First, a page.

Monday, September 30, 2013

30 Day D&D Challenge: Day 30- Who is your Favorite Dungeon Master?

Hi everyone! Don’t adjust your blog filters, this is Darth Cibeous on Vorpal Chainsword, taking up the gauntlet of the 30 Day D&D Challenge. Seeing as I am a Sith, and prone to thinking in terms some might call … unnatural, I’m going to to jump all the way to day 30 and write about my favorite Dungeon Master.

I’ve been gaming for a long time so I’ve encountered many, many great DMs. I’m going to tell you about three of them, and hopefully the first two will tell you why it’s actually the third one who’s my favorite.

My first excellent DM was pretty hard to top, since he created the hobby. When I was, well, much younger, I had the privilege of playing at a table with Gary Gygax himself. At the time, I had no idea what was going on, only that we were going after some filthy slavers! For those of you who want to carbon date how old I was, this was the adventure that would eventually become The Slave Pits of the Undercity. This was actually a couple of years before they would be more officially used for the D&D Open.

So here I was, a young Sith Padawan, sat down at a table with seven other players, and given a character … a thief! It was only many years later that I actually realized how lucky I was. So why was Gary such a great DM? It’s simple: here I was, a new player, and a young kid to boot, and I had a great time, despite the fact that there were eight of us in the game!

There were two things that particularly stuck out in my mind about the game: first, that Gary took the time to get everyone involved with what was going on, and to keep even the people who weren't directly involved doing something. This was no small feat given that none of us knew each other, and that the group spanned many decades of age. Everyone was involved, everyone felt like they were a part of what was happening and could contribute.

The second thing that stuck out was that Gary managed the entire game by asking “what would you like to do,” followed by listening, and then saying “well, let’s roll this and find out what happens…” Gary knew the rules. There’s no doubt that he did because he invented them, but when it came to do things, he’d just ask what you wanted to attempt and then fairly decide how it went. Dice were rolled, and everyone would just roll with the punches of what happened. Sometimes it went very well, others, not so much. The thing was, we all felt like we really could do whatever we want, even if it turned out to be a bad idea.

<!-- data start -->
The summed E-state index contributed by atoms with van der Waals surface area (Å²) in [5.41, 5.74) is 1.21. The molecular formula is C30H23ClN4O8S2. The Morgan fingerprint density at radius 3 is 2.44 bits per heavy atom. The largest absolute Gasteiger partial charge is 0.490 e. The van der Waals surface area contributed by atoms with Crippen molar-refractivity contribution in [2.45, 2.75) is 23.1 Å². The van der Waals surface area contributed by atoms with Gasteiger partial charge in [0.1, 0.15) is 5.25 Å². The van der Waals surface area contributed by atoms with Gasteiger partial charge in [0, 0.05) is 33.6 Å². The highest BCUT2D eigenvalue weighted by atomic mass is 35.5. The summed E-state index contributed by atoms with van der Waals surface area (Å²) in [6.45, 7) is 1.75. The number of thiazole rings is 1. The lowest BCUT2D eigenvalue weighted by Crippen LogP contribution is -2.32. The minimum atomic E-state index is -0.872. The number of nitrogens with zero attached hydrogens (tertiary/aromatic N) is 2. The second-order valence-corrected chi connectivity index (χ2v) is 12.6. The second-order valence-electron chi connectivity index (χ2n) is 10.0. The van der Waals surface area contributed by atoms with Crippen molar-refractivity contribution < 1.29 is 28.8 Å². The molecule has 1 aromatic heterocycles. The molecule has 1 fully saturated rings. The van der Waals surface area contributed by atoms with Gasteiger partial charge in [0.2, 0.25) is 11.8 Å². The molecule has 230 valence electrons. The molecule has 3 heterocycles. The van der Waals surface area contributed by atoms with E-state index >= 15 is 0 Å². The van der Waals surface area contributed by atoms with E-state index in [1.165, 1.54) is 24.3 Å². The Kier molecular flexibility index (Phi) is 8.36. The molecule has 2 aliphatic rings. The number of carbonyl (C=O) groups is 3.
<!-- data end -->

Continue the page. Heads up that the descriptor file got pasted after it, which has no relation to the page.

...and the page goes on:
Years later I picked up the adventure we were playing, and found that it was really not a very good one. The thing was: the way Gary handled it, it was excellent: he took the bare bones of what was in the text and we went on a crazy ride based entirely on what we told him we were doing. And that’s the story of my first excellent DM.

So the second excellent DM I played with was about 15 years later. His name was Erick Wujcik, and you may have heard of him: he created the Teenage Mutant Ninja Turtles RPG, as well as one of my favorite games, Amber Diceless Roleplay. This is another Gen Con story, and serves to show how loooooonggg I've been going to Gen Con. At least this game was still in Milwaukee and was during my extensive six year stint at the UW as a Sith Apprentice. Erick ran a session of Amber at Gen Con that was six hours long, and had 30 players. That’s right: 30 of us! We were in a huge, open space and at any one time there were maybe half a dozen factions going about things. At the end of the game, he managed to get all 30 of us together and run a climactic battle scene. With 30 people. In a game where you pretty much use the power of BS to tell everyone what you can do.

Everything about this game should have been a disaster, but I still remember it today as one of the best games I’ve ever played in. So what did he do? What was the magic that kept this game from being a train wreck?